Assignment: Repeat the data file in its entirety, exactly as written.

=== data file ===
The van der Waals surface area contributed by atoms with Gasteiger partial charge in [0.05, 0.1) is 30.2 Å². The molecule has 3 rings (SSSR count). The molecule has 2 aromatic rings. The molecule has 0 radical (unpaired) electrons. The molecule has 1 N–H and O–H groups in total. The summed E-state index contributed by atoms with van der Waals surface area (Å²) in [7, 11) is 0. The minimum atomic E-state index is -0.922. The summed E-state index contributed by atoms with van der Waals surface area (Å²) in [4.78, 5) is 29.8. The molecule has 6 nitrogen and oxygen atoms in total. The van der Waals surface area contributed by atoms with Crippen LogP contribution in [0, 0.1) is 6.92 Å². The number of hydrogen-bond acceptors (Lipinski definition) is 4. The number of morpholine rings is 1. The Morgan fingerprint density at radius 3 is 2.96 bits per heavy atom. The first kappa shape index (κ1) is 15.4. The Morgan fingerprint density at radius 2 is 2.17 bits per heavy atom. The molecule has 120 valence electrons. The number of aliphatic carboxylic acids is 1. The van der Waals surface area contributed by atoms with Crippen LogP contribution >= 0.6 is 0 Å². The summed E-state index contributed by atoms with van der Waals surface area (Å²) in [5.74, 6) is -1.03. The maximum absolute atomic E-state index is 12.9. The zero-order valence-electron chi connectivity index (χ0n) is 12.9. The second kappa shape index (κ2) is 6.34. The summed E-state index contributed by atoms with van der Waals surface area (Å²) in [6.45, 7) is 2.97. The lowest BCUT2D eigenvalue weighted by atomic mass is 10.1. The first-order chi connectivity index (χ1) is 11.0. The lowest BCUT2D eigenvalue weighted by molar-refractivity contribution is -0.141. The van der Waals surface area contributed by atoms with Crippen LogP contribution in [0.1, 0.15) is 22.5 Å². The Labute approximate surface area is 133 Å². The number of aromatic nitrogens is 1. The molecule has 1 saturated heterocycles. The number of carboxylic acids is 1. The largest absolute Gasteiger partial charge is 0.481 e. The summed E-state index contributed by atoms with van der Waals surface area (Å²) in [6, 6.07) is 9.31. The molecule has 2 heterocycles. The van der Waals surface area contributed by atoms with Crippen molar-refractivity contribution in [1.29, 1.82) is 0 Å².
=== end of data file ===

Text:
The van der Waals surface area contributed by atoms with Gasteiger partial charge in [0.05, 0.1) is 30.2 Å². The molecule has 3 rings (SSSR count). The molecule has 2 aromatic rings. The molecule has 0 radical (unpaired) electrons. The molecule has 1 N–H and O–H groups in total. The summed E-state index contributed by atoms with van der Waals surface area (Å²) in [7, 11) is 0. The minimum atomic E-state index is -0.922. The summed E-state index contributed by atoms with van der Waals surface area (Å²) in [4.78, 5) is 29.8. The molecule has 6 nitrogen and oxygen atoms in total. The van der Waals surface area contributed by atoms with Crippen LogP contribution in [0, 0.1) is 6.92 Å². The number of hydrogen-bond acceptors (Lipinski definition) is 4. The number of morpholine rings is 1. The Morgan fingerprint density at radius 3 is 2.96 bits per heavy atom. The first kappa shape index (κ1) is 15.4. The Morgan fingerprint density at radius 2 is 2.17 bits per heavy atom. The molecule has 120 valence electrons. The number of aliphatic carboxylic acids is 1. The van der Waals surface area contributed by atoms with Crippen LogP contribution >= 0.6 is 0 Å². The summed E-state index contributed by atoms with van der Waals surface area (Å²) in [5.74, 6) is -1.03. The maximum absolute atomic E-state index is 12.9. The zero-order valence-electron chi connectivity index (χ0n) is 12.9. The second kappa shape index (κ2) is 6.34. The summed E-state index contributed by atoms with van der Waals surface area (Å²) in [6.45, 7) is 2.97. The lowest BCUT2D eigenvalue weighted by atomic mass is 10.1. The first-order chi connectivity index (χ1) is 11.0. The lowest BCUT2D eigenvalue weighted by molar-refractivity contribution is -0.141. The van der Waals surface area contributed by atoms with Crippen LogP contribution in [0.1, 0.15) is 22.5 Å². The Labute approximate surface area is 133 Å². The number of aromatic nitrogens is 1. The molecule has 1 saturated heterocycles. The number of carboxylic acids is 1. The largest absolute Gasteiger partial charge is 0.481 e. The summed E-state index contributed by atoms with van der Waals surface area (Å²) in [6, 6.07) is 9.31. The molecule has 2 heterocycles. The van der Waals surface area contributed by atoms with Crippen molar-refractivity contribution in [1.29, 1.82) is 0 Å².